7. TV/Radio Simulcasts: thanks to the joys of digital technology, the TV/radio simulcast is a bit of a rare treat. On the BBC stations this is reserved for the Eurovision Song Contest and The Last Night of the Proms. Besides the two events, there used to be a programme called Sight and Sound in Concert. Given that stereo sound on television wasn’t the norm till the 1990s, viewers would tune in to BBC Radio One for the stereo sound. Then, they would watch the attendant programme on BBC Two.
8. Closedowns/winding down for late nights: for younger listeners, it is hard to imagine a time when radio stations – as well as TV stations – used to close down in the smaller hours. Today’s stations often see quieter music after midnight, sometimes promoted under titles like The Quiet Storm (as was Key 103’s late night programme).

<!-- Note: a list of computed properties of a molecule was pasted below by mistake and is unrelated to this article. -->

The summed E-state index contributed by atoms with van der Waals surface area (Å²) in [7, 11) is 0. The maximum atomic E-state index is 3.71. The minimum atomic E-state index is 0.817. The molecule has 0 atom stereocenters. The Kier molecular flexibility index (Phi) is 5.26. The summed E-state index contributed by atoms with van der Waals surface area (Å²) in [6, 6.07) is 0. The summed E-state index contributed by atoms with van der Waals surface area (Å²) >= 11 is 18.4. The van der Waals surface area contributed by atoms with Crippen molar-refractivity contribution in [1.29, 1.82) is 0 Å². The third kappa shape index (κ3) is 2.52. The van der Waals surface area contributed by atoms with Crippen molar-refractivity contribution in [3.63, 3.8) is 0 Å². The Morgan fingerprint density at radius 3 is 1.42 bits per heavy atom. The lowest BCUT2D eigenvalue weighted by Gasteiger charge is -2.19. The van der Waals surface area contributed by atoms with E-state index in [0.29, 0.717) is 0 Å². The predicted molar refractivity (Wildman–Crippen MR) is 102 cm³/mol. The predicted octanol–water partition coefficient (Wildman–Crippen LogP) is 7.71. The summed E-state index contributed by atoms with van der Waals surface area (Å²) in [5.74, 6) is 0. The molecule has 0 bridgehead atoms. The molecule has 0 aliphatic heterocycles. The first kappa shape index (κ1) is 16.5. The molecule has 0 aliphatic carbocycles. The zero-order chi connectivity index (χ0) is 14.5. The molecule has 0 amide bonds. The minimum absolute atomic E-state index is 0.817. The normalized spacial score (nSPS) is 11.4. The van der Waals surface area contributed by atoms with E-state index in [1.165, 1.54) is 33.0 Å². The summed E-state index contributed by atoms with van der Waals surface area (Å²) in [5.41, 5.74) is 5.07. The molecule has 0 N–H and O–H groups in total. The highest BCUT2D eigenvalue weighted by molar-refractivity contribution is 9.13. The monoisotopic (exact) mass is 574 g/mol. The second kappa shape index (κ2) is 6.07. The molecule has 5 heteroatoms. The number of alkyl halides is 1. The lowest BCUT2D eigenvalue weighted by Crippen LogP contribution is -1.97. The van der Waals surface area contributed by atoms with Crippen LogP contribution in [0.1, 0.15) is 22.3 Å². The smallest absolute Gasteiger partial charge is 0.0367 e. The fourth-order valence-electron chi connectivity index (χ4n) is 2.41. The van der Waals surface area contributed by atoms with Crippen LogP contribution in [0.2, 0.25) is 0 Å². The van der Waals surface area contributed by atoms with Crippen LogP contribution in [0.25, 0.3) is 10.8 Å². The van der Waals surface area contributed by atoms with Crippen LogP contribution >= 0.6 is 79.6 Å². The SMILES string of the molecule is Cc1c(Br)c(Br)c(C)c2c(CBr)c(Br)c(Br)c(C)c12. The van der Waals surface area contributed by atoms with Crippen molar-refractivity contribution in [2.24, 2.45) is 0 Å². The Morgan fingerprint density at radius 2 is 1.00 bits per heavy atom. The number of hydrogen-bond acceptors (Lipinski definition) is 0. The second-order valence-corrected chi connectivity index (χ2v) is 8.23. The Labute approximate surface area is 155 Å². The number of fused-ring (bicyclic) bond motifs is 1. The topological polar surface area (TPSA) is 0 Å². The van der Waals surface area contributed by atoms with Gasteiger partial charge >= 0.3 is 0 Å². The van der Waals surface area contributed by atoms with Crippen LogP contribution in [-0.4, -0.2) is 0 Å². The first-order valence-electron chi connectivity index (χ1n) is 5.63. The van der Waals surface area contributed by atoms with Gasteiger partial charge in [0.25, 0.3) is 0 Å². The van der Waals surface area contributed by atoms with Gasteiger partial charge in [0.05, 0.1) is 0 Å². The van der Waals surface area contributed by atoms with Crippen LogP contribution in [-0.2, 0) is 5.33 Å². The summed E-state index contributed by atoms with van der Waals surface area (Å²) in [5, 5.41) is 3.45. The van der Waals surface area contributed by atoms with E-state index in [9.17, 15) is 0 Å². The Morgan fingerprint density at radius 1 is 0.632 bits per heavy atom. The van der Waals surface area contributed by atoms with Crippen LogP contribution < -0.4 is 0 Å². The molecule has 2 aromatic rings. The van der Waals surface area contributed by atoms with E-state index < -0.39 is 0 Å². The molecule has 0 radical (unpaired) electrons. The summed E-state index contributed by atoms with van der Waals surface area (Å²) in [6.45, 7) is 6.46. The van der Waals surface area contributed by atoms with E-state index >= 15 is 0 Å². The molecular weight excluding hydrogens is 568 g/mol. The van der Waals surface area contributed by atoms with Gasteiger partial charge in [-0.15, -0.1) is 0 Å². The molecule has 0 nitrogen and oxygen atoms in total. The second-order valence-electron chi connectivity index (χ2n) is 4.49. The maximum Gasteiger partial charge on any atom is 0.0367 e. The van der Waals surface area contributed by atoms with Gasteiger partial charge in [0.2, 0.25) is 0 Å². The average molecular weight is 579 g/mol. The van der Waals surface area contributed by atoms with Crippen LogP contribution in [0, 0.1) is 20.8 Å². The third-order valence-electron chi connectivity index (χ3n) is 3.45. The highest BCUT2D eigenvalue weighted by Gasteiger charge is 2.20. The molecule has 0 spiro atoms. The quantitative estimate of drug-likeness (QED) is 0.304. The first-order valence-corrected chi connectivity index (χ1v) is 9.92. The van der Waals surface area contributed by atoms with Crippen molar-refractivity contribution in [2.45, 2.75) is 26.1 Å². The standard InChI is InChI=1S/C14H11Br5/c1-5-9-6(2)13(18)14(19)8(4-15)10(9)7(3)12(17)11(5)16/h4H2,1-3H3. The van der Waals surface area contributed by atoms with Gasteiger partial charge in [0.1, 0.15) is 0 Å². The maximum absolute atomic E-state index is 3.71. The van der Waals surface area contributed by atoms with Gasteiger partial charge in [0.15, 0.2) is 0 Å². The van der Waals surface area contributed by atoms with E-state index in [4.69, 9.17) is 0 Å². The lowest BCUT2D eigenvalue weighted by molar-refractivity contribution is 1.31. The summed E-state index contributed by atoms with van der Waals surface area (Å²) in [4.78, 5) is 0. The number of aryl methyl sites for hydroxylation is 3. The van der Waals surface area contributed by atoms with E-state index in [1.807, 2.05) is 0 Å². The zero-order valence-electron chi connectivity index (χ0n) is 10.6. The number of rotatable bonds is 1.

Back in the mid-1980s, BBC Radio One used to close down just before 1am. After the presenter’s parting words came the “England, Scotland, Ireland, Wales… National Radio One” jingle. This would be followed by the time signal, with BBC Radio Two taking over till 5.30am.
Before April 1989, its early hours programming slot was occupied by Piccadilly Nightbeat. Instead of the usual chart music, there would be ambient music from unknown musicians. Sometimes performed live as well as from library music sources. One of them was Howard Jones, who would find chart success as a performer in his own right.
9. TV licence tokens as prizes: in an era before cash prizes were king, we were content with our five minutes of fame on the radio. Cars and recorded music have long been the norm, but BBC’s local stations used to give away TV Licence tokens as prizes.